By Guest Contributor Max Adeler.

Major Slott, like most other editors, is continually persecuted by bores, but recently he was the victim of a peculiarly dastardly attack from a person of this class. While he was sitting in the office of the Patriot, writing an editorial about “Our Grinding Monopolies,” he suddenly became conscious of the presence of a fearful smell. He stopped, snuffed the air two or three times, and at last lighted a cigar to fumigate the room. Then he heard footsteps upon the stairs, and as they drew nearer the smell grew stronger. When it had reached a degree of intensity that caused the major to fear that it might break some of the furniture, there was a knock at the door. Then a man entered with a bundle under his arm, and as he did so the major thought that he had never smelt such a fiendish smell in the whole course of his life. He held his nose; and when the man saw the gesture, he said, “I thought so; the usual effect. You hold it tight while I explain.”

“What hab you god id that buddle?” asked the major.

“That, sir,” said the man, “is Barker’s Carbolic Disinfecting Door-mat. I am Barker, and this is the mat. I invented it, and it’s a big thing.”

“Is id thad thad smells so thudderig bad?” asked the major, with his nostrils tightly shut.

“Yes, sir; smells very strong, but it’s a healthy smell. It’s invigorating. It braces the system. I’ll tell you—”

“Gid oud with the blabed thig!” exclaimed the major.

“I must tell you all about it first. I called to explain it to you. You see I’ve been investigating the causes of epidemic diseases. Some scientists think they are spread by molecules in the air; others attribute them to gases generated in the sewers; others hold that they are conveyed by contagion; but I—”

“Aid you goig to tague thad idferdal thig away frob here?” asked the major.

“But I have discovered that these diseases are spread by the agency of door-mats. Do you understand? Door-mats! And I’ll explain to you how it’s done. Here’s a man who’s been in a house where there’s disease. He gets it on his boots. The leather is porous, and it becomes saturated. He goes to another house and wipes his boots on the mat. Now, every man who uses that mat must get some of the stuff on his boots, and he spreads it over every other door-mat that he wipes them on. Now, don’t he?”

“Why dode you tague thad sbell frob udder by dose?”

“Well, then, my idea is to construct a door-mat that will disinfect those boots. I do it by saturating the mat with carbolic acid and drying it gradually. I have one here prepared by my process. Shall I unroll it?”

“If you do, I’ll blow your braids out!” shouted the major.

“Oh, very well, then. Now, the objection to this beautiful invention is that it possesses a very strong and positive odor.”

“I’ll bed it does,” said the major.

“And as this is offensive to many persons, I give to each purchaser a ‘nose-guard,’ which is to be worn upon the nose while in a house where the carbolic mat is placed. This nose-guard is filled with a substance which completely neutralizes the smell, and it has only one disadvantage. Now, what is that?”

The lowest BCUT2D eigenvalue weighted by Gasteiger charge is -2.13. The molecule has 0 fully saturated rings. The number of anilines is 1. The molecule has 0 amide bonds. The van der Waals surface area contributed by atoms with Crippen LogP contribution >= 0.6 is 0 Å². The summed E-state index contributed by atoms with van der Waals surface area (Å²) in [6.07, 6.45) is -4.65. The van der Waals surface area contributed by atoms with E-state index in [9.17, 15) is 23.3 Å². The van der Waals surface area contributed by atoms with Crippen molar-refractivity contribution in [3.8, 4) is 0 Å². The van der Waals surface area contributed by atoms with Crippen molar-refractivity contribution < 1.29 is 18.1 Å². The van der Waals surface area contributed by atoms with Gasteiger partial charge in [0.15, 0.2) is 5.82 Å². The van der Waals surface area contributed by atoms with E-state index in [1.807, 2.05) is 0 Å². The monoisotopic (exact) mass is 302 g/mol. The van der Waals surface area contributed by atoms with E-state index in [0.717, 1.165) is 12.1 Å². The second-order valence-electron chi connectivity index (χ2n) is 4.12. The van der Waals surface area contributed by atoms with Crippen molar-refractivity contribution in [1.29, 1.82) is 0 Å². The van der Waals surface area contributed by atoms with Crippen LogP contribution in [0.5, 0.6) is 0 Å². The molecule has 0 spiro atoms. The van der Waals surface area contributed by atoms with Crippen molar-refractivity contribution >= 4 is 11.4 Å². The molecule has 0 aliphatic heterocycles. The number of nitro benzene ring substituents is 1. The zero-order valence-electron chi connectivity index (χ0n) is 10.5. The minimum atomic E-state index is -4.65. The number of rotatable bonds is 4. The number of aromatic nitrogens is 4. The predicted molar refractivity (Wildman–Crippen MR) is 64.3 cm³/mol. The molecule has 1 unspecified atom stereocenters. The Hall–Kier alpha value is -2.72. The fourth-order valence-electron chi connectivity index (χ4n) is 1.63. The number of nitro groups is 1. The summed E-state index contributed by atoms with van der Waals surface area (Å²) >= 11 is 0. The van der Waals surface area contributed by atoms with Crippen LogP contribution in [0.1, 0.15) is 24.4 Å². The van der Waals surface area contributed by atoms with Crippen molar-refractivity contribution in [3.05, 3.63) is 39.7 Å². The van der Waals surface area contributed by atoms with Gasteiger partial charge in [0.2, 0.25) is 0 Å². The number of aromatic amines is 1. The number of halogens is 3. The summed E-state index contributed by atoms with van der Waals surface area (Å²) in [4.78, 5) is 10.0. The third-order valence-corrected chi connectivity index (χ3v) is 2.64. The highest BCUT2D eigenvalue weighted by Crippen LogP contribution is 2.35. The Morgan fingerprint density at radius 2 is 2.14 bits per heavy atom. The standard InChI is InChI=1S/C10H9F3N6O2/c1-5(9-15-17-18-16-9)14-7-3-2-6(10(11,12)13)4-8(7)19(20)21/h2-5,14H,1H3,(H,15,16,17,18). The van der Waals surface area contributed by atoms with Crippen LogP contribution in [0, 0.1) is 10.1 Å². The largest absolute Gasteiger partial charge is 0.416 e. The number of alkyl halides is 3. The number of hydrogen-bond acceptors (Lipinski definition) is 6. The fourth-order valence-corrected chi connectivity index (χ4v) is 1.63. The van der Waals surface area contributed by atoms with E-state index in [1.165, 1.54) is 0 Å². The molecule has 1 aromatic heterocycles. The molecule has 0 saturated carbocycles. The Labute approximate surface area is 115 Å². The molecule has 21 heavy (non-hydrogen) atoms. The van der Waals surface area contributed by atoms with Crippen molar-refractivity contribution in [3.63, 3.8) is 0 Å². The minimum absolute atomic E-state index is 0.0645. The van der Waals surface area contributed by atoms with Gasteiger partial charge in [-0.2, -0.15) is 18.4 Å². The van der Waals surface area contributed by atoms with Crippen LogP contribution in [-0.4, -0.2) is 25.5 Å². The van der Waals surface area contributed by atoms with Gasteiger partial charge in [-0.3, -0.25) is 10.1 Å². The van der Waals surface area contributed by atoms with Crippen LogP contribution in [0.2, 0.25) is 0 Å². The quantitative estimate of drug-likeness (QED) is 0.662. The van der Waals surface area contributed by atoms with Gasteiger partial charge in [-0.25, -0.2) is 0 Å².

“Are you goig to quid and led me breathe, or are you goig to stay here all day log?”

“Have patience, now; I’m coming to the point. I say, what is that? It is that the neutralizing substance in the nose-guard evaporates too quickly. And how do I remedy that? I give to every man who buys a mat and a nose-guard two bottles of ‘neutralizer.’ What it is composed of is a secret. But the bottles are to be carried in the pocket, so as to be ready for every emergency. The disadvantage of this plan consists of the fact that the neutralizer is highly explosive, and if a man should happen to sit down on a bottle of it in his coat-tail pocket suddenly it might hist him through the roof. But see how beautiful my scheme is.”

“Oh, thudder add lightnig! aid you ever goig to quid?”

“See how complete it is! By paying twenty dollars additional, every man who takes a mat has his life protected in the Hopelessly Mutual Accident Insurance Company, so that it really makes no great difference whether he is busted through the shingles or not. Now, does it?”

“Oh, dode ask me. I dode care a ced about id, adyway.”

“Well, then, what I want you to do is to give me a first-rate notice in your paper, describing the invention, giving the public some general notion of its merits and recommending its adoption into general use. You give me a half-column puff, and I’ll make the thing square by leaving you one of the mats, with a couple of bottles of the neutralizer and a nose-guard. I’ll leave them now.”

“Whad d’you say?”

“I say I’ll just leave you a mat and the other fixings for you to look over at your leisure.”

“You biserable scoundrel, if you lay wod ob those blasted thigs dowd here, I’ll burder you od the spod! I wod stad such foolishness.”

“Won’t you notice it, either?”

“Certaidly nod. I woulded do id for ten thousad dollars a lide.”

“Well, then, let it alone; and I hope one of those epidemic diseases will get you and lay you up for life.”

As Mr. Barker withdrew, Major Slott threw up the windows, and after catching his breath, he called down stairs to a reporter, “Perkins, follow that man and hear what he’s got to say, and then blast him in a column of the awfulest vituperation you know how to write.”

Perkins obeyed orders, and now Barker has a libel suit pending against The Patriot, while the carbolic mat has not yet been introduced to this market.


Dr._Boli's_Anthology_Cover_for_KindleThis story and hundreds of pages of other amusements may be found in Dr. Boli’s Anthology of American Humor, now available in splendid paperback or as a free PDF download. Look at the PDF, and if you think this book is exactly what your Aunt Winifred needs for Christmas, buy the paperback book.